Taonui Branch route map[1]
0 km
3.5 km
Near Colyton

The Taonui Branch was a minor branch line railway in New Zealand's national network. Located in the Manawatū District of the North Island, it opened in 1879 and operated until 1895.




In the late 1870s, sleepers were needed for the Foxton & Wanganui Railway (later the Wanganui Branch, the now-closed Foxton Branch, and parts of the North Island Main Trunk railway and Marton - New Plymouth Line). Accordingly, a 3.5 km (2.2 mi) line was constructed from Taonui, near Feilding, in a northeasterly direction towards Colyton through a stand of totara trees.[1] It was laid with light 30lb rails[2] and opened on 17 November 1879 It was overseen by three separate authorities: initially the Railways Commissioners; then the Public Works Department (PWD) from 20 April 1881; and finally the New Zealand Railways Department from the start of July 1882.[3]



Despite being officially designated a branch line, it was little more than an elongated siding. No stations were located on the line and it never carried passengers.[1] In November 1879 it was recommended that the line be worked by the Railways Department and from January 1880 their engine worked the line to the sawmill. In March 1880 it was proposed to work line with horses[2] to save money.[3] By 1882 PWD hired horses to haul empty wagons up the line, which, when loaded, ran down by gravity, using just their brakes, to the main line. An August 1893 report said revenue for the last three months was only five shillings, as the sawmills had all moved. From January to April 1895 the only traffic was 29 wagons of sawn timber, 4 of firewood, and 1 of goods.[2]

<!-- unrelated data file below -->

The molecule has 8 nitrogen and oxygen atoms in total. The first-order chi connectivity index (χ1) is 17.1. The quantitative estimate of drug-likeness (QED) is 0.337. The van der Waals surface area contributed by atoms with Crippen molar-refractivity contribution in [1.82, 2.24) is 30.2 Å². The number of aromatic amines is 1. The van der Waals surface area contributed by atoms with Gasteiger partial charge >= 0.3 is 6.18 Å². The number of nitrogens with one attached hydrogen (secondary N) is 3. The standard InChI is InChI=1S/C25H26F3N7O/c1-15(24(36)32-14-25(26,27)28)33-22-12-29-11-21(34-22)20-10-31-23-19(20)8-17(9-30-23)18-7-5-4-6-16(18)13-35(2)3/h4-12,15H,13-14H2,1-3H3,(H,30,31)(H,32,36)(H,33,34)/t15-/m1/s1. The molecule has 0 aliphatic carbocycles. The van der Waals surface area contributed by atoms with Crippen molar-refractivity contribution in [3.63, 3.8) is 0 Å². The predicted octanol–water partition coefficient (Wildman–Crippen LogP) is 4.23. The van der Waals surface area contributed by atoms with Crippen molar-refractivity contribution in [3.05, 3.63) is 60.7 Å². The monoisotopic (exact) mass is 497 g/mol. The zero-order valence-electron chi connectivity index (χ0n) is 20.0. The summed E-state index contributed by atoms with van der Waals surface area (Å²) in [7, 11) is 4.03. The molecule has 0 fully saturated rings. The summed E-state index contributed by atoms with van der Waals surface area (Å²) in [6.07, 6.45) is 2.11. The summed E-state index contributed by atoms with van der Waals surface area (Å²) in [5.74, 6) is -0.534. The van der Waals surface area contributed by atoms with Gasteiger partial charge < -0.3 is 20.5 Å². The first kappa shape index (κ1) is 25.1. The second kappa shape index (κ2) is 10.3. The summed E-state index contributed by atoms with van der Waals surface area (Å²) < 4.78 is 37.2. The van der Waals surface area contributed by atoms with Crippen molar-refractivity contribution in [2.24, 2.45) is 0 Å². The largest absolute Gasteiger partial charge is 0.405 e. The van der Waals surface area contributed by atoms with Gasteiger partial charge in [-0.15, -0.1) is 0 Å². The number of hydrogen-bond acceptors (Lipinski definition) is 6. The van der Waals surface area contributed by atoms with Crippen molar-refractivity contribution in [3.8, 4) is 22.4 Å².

The line was not just used to provide the national railways with sleepers; some private timber companies also offered traffic. Henry Adsett had a mill along the line and became a farmer once the trees had been felled.[4] However, this traffic was not significant and closing the line was proposed by 1893. Closure came on 14 August 1895 and the rails were gone by February the next year.[3] Rails of 30, 40 and 52lb were recovered.[2] Closure was authorised by the Taonui Branch Railway Act 1894, which said the line opened in June 1879.[5]



No earthworks at all were required for the line and no traces of the formation survive.[3] The only extant remnant is the station building from the junction in Taonui. It closed in the 1960s and was subsequently relocated to a farmer's paddock near its original location. A few decades later, the farmer donated it to the Feilding and District Steam Rail Society. It has now been restored and included as part of the society's depot in Feilding, and the restoration work earned the society a Certificate of Merit from the Rail Heritage Trust of New Zealand, awarded on 2 June 2002.[6]

See also





  1. ^ a b c Yonge 1985, p. 14.
  2. ^ a b c d "Stations" (PDF). NZR Rolling Stock Lists. Retrieved 10 August 2020.
  3. ^ a b c d Leitch & Scott 1995, p. 33.
  4. ^ "Adsett, Henry | NZETC". nzetc.victoria.ac.nz. Retrieved 8 April 2021.
  5. ^ "Taonui Branch Railway Act 1894 (58 VICT 1894 No 11)". www.nzlii.org. Retrieved 4 March 2021.
  6. ^ Feilding and District Steam Rail Society, "Taonui Railway Station", accessed 27 November 2007.


  • Leitch, David; Scott, Brian (1995). Exploring New Zealand's Ghost Railways (1998 ed.). Wellington: Grantham House. ISBN 1-86934-048-5.
  • Yonge, John (1985). New Zealand Railway and Tramway Atlas (Third ed.). Quail Map Company. ISBN 090060932X.